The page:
This novel gathers together all the separate threads from ‘Oryx and Crake’ and ‘The Year of the Flood’. The technique for this is storytelling, as in the stories told by Toby, a God’s Gardener, to the Crakers, after an incident that draws the two groups together for mutual support. As they learn to cooperate in a rapidly disintegrating environment, they soon realise that they cannot continue much longer without assistance. The Painballers are an approaching threat. With the telepathic, interpretive skills of the Crakers, Pigoons (a species created by splicing human intelligence into pigs brains) become a cooperating partner.
The storytelling of Toby (a middle-aged woman) becomes less prominent as the action intervenes. As a technique it could have been boring but Atwood writes it in a unique way, so effective that from it we learn a great deal about the Crakers without them having to utter a word. An example of the beginning of a Toby story:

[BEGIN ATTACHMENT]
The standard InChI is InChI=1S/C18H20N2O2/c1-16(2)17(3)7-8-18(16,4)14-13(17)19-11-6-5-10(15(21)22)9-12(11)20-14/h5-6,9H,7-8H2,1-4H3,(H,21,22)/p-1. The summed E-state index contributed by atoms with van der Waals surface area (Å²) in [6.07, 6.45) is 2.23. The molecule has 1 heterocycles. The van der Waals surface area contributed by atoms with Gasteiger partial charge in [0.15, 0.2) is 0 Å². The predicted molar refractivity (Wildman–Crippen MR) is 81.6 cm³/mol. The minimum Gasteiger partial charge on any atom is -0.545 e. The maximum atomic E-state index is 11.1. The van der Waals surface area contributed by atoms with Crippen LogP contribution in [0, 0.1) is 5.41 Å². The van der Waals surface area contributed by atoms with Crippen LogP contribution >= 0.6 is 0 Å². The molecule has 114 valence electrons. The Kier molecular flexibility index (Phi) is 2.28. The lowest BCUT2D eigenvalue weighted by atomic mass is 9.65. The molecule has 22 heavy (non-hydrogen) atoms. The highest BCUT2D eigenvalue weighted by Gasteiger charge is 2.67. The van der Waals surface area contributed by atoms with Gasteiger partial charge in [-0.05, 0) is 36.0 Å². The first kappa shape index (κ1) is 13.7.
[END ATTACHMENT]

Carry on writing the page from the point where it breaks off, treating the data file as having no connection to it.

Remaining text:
MaddAddam is a fitting finale to this trilogy. Atwood’s imagination remains at peak level to the conclusion. Her similes continue to astound. Her sense of colour continues to enhance our imagination. Her humour and wit remain unabated. Her predictions of what is to come - what is almost upon us - are as horrifyingly plausible as ever.